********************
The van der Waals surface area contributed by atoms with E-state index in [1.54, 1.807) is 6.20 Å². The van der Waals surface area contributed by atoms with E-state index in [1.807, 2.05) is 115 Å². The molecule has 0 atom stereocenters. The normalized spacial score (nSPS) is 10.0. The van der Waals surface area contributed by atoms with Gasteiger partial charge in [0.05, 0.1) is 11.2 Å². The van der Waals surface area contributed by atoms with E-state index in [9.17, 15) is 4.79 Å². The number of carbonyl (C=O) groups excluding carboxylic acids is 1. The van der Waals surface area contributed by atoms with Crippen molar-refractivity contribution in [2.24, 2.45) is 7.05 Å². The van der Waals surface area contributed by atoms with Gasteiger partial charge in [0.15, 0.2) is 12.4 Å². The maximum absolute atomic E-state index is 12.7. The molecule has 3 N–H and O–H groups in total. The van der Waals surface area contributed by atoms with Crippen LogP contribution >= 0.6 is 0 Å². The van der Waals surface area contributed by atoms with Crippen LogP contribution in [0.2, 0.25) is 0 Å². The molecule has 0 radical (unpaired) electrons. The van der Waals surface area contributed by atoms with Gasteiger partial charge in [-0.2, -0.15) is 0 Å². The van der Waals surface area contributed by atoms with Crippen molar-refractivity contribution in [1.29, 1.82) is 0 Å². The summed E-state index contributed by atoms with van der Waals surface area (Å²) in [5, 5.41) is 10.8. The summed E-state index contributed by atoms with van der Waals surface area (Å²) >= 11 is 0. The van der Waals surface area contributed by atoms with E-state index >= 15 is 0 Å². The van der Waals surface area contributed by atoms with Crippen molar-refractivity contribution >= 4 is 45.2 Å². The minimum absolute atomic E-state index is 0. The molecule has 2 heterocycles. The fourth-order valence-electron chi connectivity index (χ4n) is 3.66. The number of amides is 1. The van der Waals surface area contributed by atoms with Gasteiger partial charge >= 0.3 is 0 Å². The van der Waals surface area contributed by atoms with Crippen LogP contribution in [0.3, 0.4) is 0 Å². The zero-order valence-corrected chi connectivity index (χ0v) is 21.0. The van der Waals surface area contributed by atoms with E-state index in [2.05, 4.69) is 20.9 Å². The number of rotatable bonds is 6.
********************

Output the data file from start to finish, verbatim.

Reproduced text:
The van der Waals surface area contributed by atoms with E-state index in [1.54, 1.807) is 6.20 Å². The van der Waals surface area contributed by atoms with E-state index in [1.807, 2.05) is 115 Å². The molecule has 0 atom stereocenters. The normalized spacial score (nSPS) is 10.0. The van der Waals surface area contributed by atoms with Gasteiger partial charge in [0.05, 0.1) is 11.2 Å². The van der Waals surface area contributed by atoms with E-state index in [9.17, 15) is 4.79 Å². The number of carbonyl (C=O) groups excluding carboxylic acids is 1. The van der Waals surface area contributed by atoms with Crippen molar-refractivity contribution in [2.24, 2.45) is 7.05 Å². The van der Waals surface area contributed by atoms with Gasteiger partial charge in [0.15, 0.2) is 12.4 Å². The maximum absolute atomic E-state index is 12.7. The molecule has 3 N–H and O–H groups in total. The van der Waals surface area contributed by atoms with Crippen LogP contribution >= 0.6 is 0 Å². The van der Waals surface area contributed by atoms with Crippen LogP contribution in [0.2, 0.25) is 0 Å². The molecule has 0 radical (unpaired) electrons. The van der Waals surface area contributed by atoms with Gasteiger partial charge in [-0.2, -0.15) is 0 Å². The van der Waals surface area contributed by atoms with Crippen molar-refractivity contribution in [1.29, 1.82) is 0 Å². The summed E-state index contributed by atoms with van der Waals surface area (Å²) in [5, 5.41) is 10.8. The summed E-state index contributed by atoms with van der Waals surface area (Å²) >= 11 is 0. The van der Waals surface area contributed by atoms with E-state index >= 15 is 0 Å². The van der Waals surface area contributed by atoms with Crippen molar-refractivity contribution >= 4 is 45.2 Å². The minimum absolute atomic E-state index is 0. The molecule has 2 heterocycles. The fourth-order valence-electron chi connectivity index (χ4n) is 3.66. The number of amides is 1. The van der Waals surface area contributed by atoms with Gasteiger partial charge >= 0.3 is 0 Å². The van der Waals surface area contributed by atoms with Crippen LogP contribution in [0.3, 0.4) is 0 Å². The zero-order valence-corrected chi connectivity index (χ0v) is 21.0. The van der Waals surface area contributed by atoms with E-state index in [2.05, 4.69) is 20.9 Å². The number of rotatable bonds is 6.